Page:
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16/04 – Draghi says QE is working

Most media report on yesterday’s ECB monthly press conference, during which President Mario Draghi stated that the bank remains committed to maintaining its bond-purchase quantitative easing (QE) programme, despite concerns over negative yields and the recent economic revival in the euro area. He claimed that the programme initiated last month is already having positive results, arguing that “there are clear evidences that the measures of monetary policy we put into operation are effective”.

Mr Draghi did however acknowledge the risk posed by ultra-loose monetary policy and outlined the measurements by which the ECB will assess the effectiveness of quantitative easing, the WSJE explains. According to Les Echos, Mr Draghi said he was actually “surprised” by the current debate on a possible reduction of the QE’s scope just a month after it has begun. “That would be like asking to stop a marathon after the first kilometre,” he said. He therefore swept aside the risk of not finding enough securities on the market to carry out the programme, and confirmed full implementation of the plan to keep buying government bonds and other debt at a rate of €60 billion a month at least until September 2016.

However, he added that the programme could be adjusted should circumstances change. Rai Tre reports that the IMF confirmed Mr Draghi’s comments, and according to the British press, Draghi’s announcement caused European debt markets to reach record highs. In a column for Les Echos, economist Nouriel Roubini thanked the ECB for its quantitative easing policy, which “may even stop the deflationist pressure.” In a column in De Tijd, economist Carsten Brzeski says it would be crazy for the ECB to already stop its programme; even though the inflation is increasing, the economic damage after years of recession and high unemployment cannot be solved in a matter of months.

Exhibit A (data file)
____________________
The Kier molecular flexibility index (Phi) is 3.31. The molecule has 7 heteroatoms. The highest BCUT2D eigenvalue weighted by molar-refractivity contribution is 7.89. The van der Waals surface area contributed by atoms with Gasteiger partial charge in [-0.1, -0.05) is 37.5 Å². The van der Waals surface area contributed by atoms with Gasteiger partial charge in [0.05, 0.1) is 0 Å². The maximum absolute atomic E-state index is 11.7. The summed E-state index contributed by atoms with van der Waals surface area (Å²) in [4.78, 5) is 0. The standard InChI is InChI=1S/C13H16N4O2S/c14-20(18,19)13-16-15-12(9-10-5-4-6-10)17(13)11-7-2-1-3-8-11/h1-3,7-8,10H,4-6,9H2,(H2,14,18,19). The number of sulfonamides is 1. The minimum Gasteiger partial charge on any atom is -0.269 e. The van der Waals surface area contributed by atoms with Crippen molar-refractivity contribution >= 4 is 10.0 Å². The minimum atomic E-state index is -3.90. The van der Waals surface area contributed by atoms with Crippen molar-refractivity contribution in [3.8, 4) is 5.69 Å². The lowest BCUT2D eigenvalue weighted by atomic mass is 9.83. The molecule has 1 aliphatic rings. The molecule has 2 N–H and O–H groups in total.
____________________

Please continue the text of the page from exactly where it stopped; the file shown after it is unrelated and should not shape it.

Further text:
Il Sole-24 Ore‘s Donato Masciandaro claims that Mr Draghi’s comments are “a clear message” to the so-called “hawks”, those economists and central bankers who have always criticised the ECB’s extraordinary measures. Jens Münchrath writes in Handelsblatt that six weeks after the ECB launched its QE programme, the effects are “astonishing” yet the programme remains risky and long-term consequences are difficult to predict.

In another article in Il Sole 24 Ore, Adriana Cerretelli warns that the ECB seems “unable to see the speculative bubble coming,” member states seem “unable to launch and implement the structural reforms the ECB and the EU called for”, and politicians seem “unable to understand that the situation is still difficult”. Dienas Bizness comments that with all these unconventional measures attention has not been paid to euro’s interest rates, but they remained unchanged during this meeting at a record-low level of 0.05%.

Mr Draghi is also cited in several newspapers explaining that “Greece would continue to enjoy the full support of the central bank’s emergency liquidity assistance, a €74-billion funding lifeline keeping the country afloat, so long as Athens can strike an agreement with its creditors”. Many newspapers including The Times and Diario Economico mention that the conference was interrupted by a young woman who jumped on the stage while Mario Draghi was reading the decisions of the Governing Council, throwing confetti at him and protesting against the “ECB’s dictatorship”.

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